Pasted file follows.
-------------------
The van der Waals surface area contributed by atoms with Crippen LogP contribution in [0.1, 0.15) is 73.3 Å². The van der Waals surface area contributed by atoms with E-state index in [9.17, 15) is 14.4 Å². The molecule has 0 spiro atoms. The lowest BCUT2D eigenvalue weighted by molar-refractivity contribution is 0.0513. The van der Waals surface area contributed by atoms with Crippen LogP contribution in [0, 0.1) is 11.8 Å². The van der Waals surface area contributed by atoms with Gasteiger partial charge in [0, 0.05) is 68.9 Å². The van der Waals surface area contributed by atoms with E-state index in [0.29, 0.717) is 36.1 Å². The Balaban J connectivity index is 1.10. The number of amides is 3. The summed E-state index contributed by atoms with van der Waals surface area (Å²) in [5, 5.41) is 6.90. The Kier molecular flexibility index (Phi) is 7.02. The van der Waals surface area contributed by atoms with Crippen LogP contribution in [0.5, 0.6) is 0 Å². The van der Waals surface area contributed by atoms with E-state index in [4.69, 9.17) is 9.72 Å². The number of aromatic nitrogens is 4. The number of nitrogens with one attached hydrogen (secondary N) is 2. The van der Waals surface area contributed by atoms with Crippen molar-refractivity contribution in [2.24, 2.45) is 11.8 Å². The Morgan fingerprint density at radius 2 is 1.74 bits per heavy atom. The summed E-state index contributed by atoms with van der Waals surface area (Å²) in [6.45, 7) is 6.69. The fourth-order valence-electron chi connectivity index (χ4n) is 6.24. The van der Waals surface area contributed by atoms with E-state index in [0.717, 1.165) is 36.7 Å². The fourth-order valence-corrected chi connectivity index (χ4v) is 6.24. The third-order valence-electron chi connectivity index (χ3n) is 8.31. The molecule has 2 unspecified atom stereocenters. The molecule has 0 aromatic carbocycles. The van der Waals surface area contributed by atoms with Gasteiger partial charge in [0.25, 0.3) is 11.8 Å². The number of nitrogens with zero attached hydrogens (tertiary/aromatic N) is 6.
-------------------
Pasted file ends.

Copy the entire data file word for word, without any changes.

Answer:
The van der Waals surface area contributed by atoms with Crippen LogP contribution in [0.1, 0.15) is 73.3 Å². The van der Waals surface area contributed by atoms with E-state index in [9.17, 15) is 14.4 Å². The molecule has 0 spiro atoms. The lowest BCUT2D eigenvalue weighted by molar-refractivity contribution is 0.0513. The van der Waals surface area contributed by atoms with Crippen LogP contribution in [0, 0.1) is 11.8 Å². The van der Waals surface area contributed by atoms with Gasteiger partial charge in [0, 0.05) is 68.9 Å². The van der Waals surface area contributed by atoms with E-state index in [0.29, 0.717) is 36.1 Å². The Balaban J connectivity index is 1.10. The number of amides is 3. The summed E-state index contributed by atoms with van der Waals surface area (Å²) in [5, 5.41) is 6.90. The Kier molecular flexibility index (Phi) is 7.02. The van der Waals surface area contributed by atoms with Crippen LogP contribution in [0.5, 0.6) is 0 Å². The van der Waals surface area contributed by atoms with E-state index in [4.69, 9.17) is 9.72 Å². The number of aromatic nitrogens is 4. The number of nitrogens with one attached hydrogen (secondary N) is 2. The van der Waals surface area contributed by atoms with Crippen molar-refractivity contribution in [2.24, 2.45) is 11.8 Å². The Morgan fingerprint density at radius 2 is 1.74 bits per heavy atom. The summed E-state index contributed by atoms with van der Waals surface area (Å²) in [6.45, 7) is 6.69. The fourth-order valence-electron chi connectivity index (χ4n) is 6.24. The van der Waals surface area contributed by atoms with E-state index in [0.717, 1.165) is 36.7 Å². The fourth-order valence-corrected chi connectivity index (χ4v) is 6.24. The third-order valence-electron chi connectivity index (χ3n) is 8.31. The molecule has 2 unspecified atom stereocenters. The molecule has 0 aromatic carbocycles. The van der Waals surface area contributed by atoms with Gasteiger partial charge in [0.25, 0.3) is 11.8 Å². The number of nitrogens with zero attached hydrogens (tertiary/aromatic N) is 6.